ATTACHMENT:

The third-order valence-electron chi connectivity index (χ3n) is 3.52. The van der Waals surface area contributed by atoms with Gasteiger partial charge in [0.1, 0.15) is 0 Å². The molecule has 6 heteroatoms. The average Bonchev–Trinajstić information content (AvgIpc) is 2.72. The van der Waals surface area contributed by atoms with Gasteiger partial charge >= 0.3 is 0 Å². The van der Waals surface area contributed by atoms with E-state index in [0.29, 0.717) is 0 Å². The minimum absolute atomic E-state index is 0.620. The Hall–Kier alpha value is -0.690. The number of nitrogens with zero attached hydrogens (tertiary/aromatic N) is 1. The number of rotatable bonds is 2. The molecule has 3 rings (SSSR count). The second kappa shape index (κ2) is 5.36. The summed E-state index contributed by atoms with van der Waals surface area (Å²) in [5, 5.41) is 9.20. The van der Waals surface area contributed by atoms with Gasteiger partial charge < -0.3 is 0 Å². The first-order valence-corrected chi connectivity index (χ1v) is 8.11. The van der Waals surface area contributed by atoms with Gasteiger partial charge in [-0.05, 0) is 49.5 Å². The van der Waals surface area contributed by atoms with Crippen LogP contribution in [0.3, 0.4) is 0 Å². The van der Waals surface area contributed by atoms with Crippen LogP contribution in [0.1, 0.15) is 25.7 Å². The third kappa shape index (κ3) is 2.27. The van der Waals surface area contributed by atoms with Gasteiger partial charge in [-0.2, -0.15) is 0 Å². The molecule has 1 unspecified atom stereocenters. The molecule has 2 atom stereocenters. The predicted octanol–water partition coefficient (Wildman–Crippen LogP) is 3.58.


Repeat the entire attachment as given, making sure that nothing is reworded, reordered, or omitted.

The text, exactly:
The third-order valence-electron chi connectivity index (χ3n) is 3.52. The van der Waals surface area contributed by atoms with Gasteiger partial charge in [0.1, 0.15) is 0 Å². The molecule has 6 heteroatoms. The average Bonchev–Trinajstić information content (AvgIpc) is 2.72. The van der Waals surface area contributed by atoms with Gasteiger partial charge >= 0.3 is 0 Å². The van der Waals surface area contributed by atoms with E-state index in [0.29, 0.717) is 0 Å². The minimum absolute atomic E-state index is 0.620. The Hall–Kier alpha value is -0.690. The number of nitrogens with zero attached hydrogens (tertiary/aromatic N) is 1. The number of rotatable bonds is 2. The molecule has 3 rings (SSSR count). The second kappa shape index (κ2) is 5.36. The summed E-state index contributed by atoms with van der Waals surface area (Å²) in [5, 5.41) is 9.20. The van der Waals surface area contributed by atoms with Gasteiger partial charge < -0.3 is 0 Å². The first-order valence-corrected chi connectivity index (χ1v) is 8.11. The van der Waals surface area contributed by atoms with Gasteiger partial charge in [-0.05, 0) is 49.5 Å². The van der Waals surface area contributed by atoms with Crippen LogP contribution in [0.3, 0.4) is 0 Å². The van der Waals surface area contributed by atoms with Crippen LogP contribution in [0.1, 0.15) is 25.7 Å². The third kappa shape index (κ3) is 2.27. The van der Waals surface area contributed by atoms with Gasteiger partial charge in [-0.2, -0.15) is 0 Å². The molecule has 1 unspecified atom stereocenters. The molecule has 2 atom stereocenters. The predicted octanol–water partition coefficient (Wildman–Crippen LogP) is 3.58.